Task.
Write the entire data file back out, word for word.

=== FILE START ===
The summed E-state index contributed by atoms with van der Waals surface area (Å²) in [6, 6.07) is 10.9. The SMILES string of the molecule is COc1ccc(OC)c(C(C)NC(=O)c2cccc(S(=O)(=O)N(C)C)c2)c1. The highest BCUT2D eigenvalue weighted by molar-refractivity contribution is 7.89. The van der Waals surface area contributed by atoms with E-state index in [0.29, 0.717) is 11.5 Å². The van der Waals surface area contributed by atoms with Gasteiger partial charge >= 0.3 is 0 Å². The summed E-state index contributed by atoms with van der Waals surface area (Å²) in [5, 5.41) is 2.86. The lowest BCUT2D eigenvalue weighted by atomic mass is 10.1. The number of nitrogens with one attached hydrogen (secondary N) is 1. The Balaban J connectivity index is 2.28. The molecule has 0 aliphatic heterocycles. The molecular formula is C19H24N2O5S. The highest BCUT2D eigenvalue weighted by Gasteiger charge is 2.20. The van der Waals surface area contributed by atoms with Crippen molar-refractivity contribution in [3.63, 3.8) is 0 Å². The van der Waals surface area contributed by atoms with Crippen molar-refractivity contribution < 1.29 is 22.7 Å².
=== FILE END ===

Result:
The summed E-state index contributed by atoms with van der Waals surface area (Å²) in [6, 6.07) is 10.9. The SMILES string of the molecule is COc1ccc(OC)c(C(C)NC(=O)c2cccc(S(=O)(=O)N(C)C)c2)c1. The highest BCUT2D eigenvalue weighted by molar-refractivity contribution is 7.89. The van der Waals surface area contributed by atoms with E-state index in [0.29, 0.717) is 11.5 Å². The van der Waals surface area contributed by atoms with Gasteiger partial charge >= 0.3 is 0 Å². The summed E-state index contributed by atoms with van der Waals surface area (Å²) in [5, 5.41) is 2.86. The lowest BCUT2D eigenvalue weighted by atomic mass is 10.1. The number of nitrogens with one attached hydrogen (secondary N) is 1. The Balaban J connectivity index is 2.28. The molecule has 0 aliphatic heterocycles. The molecular formula is C19H24N2O5S. The highest BCUT2D eigenvalue weighted by Gasteiger charge is 2.20. The van der Waals surface area contributed by atoms with Crippen molar-refractivity contribution in [3.63, 3.8) is 0 Å². The van der Waals surface area contributed by atoms with Crippen molar-refractivity contribution < 1.29 is 22.7 Å².